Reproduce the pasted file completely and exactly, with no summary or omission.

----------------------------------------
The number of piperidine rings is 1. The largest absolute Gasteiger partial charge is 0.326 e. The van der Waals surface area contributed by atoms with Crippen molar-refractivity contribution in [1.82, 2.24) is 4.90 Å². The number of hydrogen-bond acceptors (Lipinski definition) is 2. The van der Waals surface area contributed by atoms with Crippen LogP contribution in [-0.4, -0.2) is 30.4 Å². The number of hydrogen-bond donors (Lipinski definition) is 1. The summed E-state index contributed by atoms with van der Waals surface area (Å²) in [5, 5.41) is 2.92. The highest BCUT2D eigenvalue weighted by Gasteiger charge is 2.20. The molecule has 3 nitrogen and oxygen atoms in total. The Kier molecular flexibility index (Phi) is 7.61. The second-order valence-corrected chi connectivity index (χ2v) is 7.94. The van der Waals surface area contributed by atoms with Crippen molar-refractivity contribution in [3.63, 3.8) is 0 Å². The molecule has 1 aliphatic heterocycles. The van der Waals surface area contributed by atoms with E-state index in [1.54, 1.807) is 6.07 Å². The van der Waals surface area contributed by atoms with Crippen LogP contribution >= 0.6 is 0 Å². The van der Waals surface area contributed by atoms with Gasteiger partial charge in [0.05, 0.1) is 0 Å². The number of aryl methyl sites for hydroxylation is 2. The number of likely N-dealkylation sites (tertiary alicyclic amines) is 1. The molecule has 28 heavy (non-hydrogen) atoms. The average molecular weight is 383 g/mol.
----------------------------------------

The number of piperidine rings is 1. The largest absolute Gasteiger partial charge is 0.326 e. The van der Waals surface area contributed by atoms with Crippen molar-refractivity contribution in [1.82, 2.24) is 4.90 Å². The number of hydrogen-bond acceptors (Lipinski definition) is 2. The van der Waals surface area contributed by atoms with Crippen LogP contribution in [-0.4, -0.2) is 30.4 Å². The number of hydrogen-bond donors (Lipinski definition) is 1. The summed E-state index contributed by atoms with van der Waals surface area (Å²) in [5, 5.41) is 2.92. The highest BCUT2D eigenvalue weighted by Gasteiger charge is 2.20. The molecule has 3 nitrogen and oxygen atoms in total. The Kier molecular flexibility index (Phi) is 7.61. The second-order valence-corrected chi connectivity index (χ2v) is 7.94. The van der Waals surface area contributed by atoms with Crippen molar-refractivity contribution in [3.63, 3.8) is 0 Å². The molecule has 1 aliphatic heterocycles. The van der Waals surface area contributed by atoms with E-state index in [1.54, 1.807) is 6.07 Å². The van der Waals surface area contributed by atoms with Crippen LogP contribution >= 0.6 is 0 Å². The van der Waals surface area contributed by atoms with Gasteiger partial charge in [0.05, 0.1) is 0 Å². The number of aryl methyl sites for hydroxylation is 2. The number of likely N-dealkylation sites (tertiary alicyclic amines) is 1. The molecule has 28 heavy (non-hydrogen) atoms. The average molecular weight is 383 g/mol.